New help for LGBT asylum-seekers in South Africa

Painting at Gateway Health Institute art exhibit / fundraiser. (Photo courtesy of Gateway Health Institute)
Painting at Gateway Health Institute art exhibit / fundraiser. (Photo courtesy of Gateway Health Institute)

Gateway Health Institute, a South African not-for-profit organization, is extending its services to LGBT immigrants seeking asylum in South Africa.

The NGO, through its new LGBT Asylum Assist program, provides support to asylum-seeking LGBT persons who have fled their home countries to resettle in South Africa.

The first step for gay and trans refugees reaching South Africa is a rigorous process to acquire a Section 22 permit acknowledging their legal refugee status. Unfortunately, this doesn’t qualify people as legitimate asylum seekers, but merely gives them the right to stay for three months. Their Section 22 status must be continually renewed after that.

Eventually, the refugees will be invited for “status determination hearings.” If they are then accepted as genuine, they will be legally recognized as refugees and can then apply for official identification papers and travel documents. After that, they will need to wait five years before they can be naturalized as South African citizens.

Navigating life in a new environment can be very challenging – worse still for LGBT persons who face hostility. According to Gateway, several recent LGBT refugees reportedly faced “humiliating treatment and discrimination by officials at the Department of Home Affairs (DHA) as well as demanding bribes of more than R3000 [about U.S. $227] to issue a Section 22 Permit.”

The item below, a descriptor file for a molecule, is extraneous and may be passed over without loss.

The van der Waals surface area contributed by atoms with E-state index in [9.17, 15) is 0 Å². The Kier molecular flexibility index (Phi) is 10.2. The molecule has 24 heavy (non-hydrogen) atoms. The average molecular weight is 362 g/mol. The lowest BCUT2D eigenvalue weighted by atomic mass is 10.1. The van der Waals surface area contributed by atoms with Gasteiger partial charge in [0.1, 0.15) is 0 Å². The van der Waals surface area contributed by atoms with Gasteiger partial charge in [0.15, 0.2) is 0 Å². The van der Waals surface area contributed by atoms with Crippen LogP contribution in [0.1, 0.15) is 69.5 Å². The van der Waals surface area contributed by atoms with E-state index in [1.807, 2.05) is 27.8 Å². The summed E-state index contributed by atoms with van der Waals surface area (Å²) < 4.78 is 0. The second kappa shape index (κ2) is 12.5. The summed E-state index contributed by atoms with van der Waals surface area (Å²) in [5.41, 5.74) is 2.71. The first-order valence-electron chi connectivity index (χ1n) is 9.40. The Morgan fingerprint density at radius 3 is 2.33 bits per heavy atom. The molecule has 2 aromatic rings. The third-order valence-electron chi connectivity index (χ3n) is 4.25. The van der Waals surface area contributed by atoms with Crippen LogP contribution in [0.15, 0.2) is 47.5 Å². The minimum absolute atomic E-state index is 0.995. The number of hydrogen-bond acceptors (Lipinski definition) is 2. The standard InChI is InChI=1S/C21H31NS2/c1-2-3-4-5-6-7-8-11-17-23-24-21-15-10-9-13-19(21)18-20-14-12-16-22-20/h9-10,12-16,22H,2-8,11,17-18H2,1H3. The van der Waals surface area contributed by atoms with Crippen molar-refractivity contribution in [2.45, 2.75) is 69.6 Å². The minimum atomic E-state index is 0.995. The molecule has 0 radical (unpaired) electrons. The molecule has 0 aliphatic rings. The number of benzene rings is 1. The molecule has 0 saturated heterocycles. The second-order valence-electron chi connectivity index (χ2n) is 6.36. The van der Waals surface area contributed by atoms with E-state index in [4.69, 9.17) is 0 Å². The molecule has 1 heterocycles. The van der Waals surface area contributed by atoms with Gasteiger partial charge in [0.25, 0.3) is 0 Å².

To solve that problem, the Gateway program helps people to obtain  Section 22 permits and offers legal assistance to expedite status determination hearings.

The LGBT Asylum Assist program provides LGBT refugees with safe accommodation for at least 2 months or until employment is secured. It also provides food, funds for transportation, and support and resources to enable refugees to secure employment. It helps refugees with printing of their CVs, teaches interview skills and, if needed, helps provide them with suitable clothing or uniforms.

The organization told NoStringsNG.com that it has helped 12 current LGBT refugees from Uganda, Nigeria, Malawi and Zimbabwe who otherwise could not obtain Section 22 permits due to corruption.

Overall, 13 individuals have all benefited from the program since its launch in February.

The organization hopes to get more funding to enable it to continue to help more people.

To learn more about Gateway Health Institute, click here.

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Written by Colin Stewart

Colin Stewart is a 45-year journalism veteran living in Southern California. After his retirement from paid newspaper work in 2011, he launched Erasing 76 Crimes and helped with the Spirit of 76 campaign that assembled a multi-national team of 26 LGBTI rights activists to advocate for change during the International AIDS Conference in Washington, D.C., in July 2012. He is the president of the St. Paul’s Foundation for International Reconciliation, which supports LGBTQ+ rights advocacy journalism, including the Erasing 76 Crimes news site and the African Human Rights Media Network. Contact him via Twitter @76crimes or by email at info@76crimes.com. Mailing address: 21 Marseille, Laguna Niguel CA 92677 USA.

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